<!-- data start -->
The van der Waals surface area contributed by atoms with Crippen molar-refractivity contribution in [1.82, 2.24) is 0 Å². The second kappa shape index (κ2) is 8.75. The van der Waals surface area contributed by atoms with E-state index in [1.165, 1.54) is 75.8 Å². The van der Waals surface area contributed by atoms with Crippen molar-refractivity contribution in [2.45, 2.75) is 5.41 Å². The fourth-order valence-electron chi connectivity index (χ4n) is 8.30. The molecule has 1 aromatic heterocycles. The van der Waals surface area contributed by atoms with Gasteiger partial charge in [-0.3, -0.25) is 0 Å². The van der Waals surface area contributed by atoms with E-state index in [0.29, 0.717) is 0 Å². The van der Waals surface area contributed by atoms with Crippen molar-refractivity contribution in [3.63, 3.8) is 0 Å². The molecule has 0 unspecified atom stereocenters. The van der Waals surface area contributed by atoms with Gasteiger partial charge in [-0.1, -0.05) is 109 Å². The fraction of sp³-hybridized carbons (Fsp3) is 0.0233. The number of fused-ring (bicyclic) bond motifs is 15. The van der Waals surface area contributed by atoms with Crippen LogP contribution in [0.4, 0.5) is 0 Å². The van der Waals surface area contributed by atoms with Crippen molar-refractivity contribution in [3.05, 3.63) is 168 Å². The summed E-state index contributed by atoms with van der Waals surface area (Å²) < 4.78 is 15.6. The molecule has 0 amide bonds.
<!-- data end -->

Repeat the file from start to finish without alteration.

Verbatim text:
The van der Waals surface area contributed by atoms with Crippen molar-refractivity contribution in [1.82, 2.24) is 0 Å². The second kappa shape index (κ2) is 8.75. The van der Waals surface area contributed by atoms with E-state index in [1.165, 1.54) is 75.8 Å². The van der Waals surface area contributed by atoms with Crippen molar-refractivity contribution in [2.45, 2.75) is 5.41 Å². The fourth-order valence-electron chi connectivity index (χ4n) is 8.30. The molecule has 1 aromatic heterocycles. The van der Waals surface area contributed by atoms with Gasteiger partial charge in [-0.3, -0.25) is 0 Å². The van der Waals surface area contributed by atoms with E-state index in [0.29, 0.717) is 0 Å². The van der Waals surface area contributed by atoms with Crippen molar-refractivity contribution in [3.63, 3.8) is 0 Å². The molecule has 0 unspecified atom stereocenters. The van der Waals surface area contributed by atoms with Gasteiger partial charge in [-0.1, -0.05) is 109 Å². The fraction of sp³-hybridized carbons (Fsp3) is 0.0233. The number of fused-ring (bicyclic) bond motifs is 15. The van der Waals surface area contributed by atoms with Crippen LogP contribution in [0.4, 0.5) is 0 Å². The van der Waals surface area contributed by atoms with Crippen molar-refractivity contribution in [3.05, 3.63) is 168 Å². The summed E-state index contributed by atoms with van der Waals surface area (Å²) < 4.78 is 15.6. The molecule has 0 amide bonds.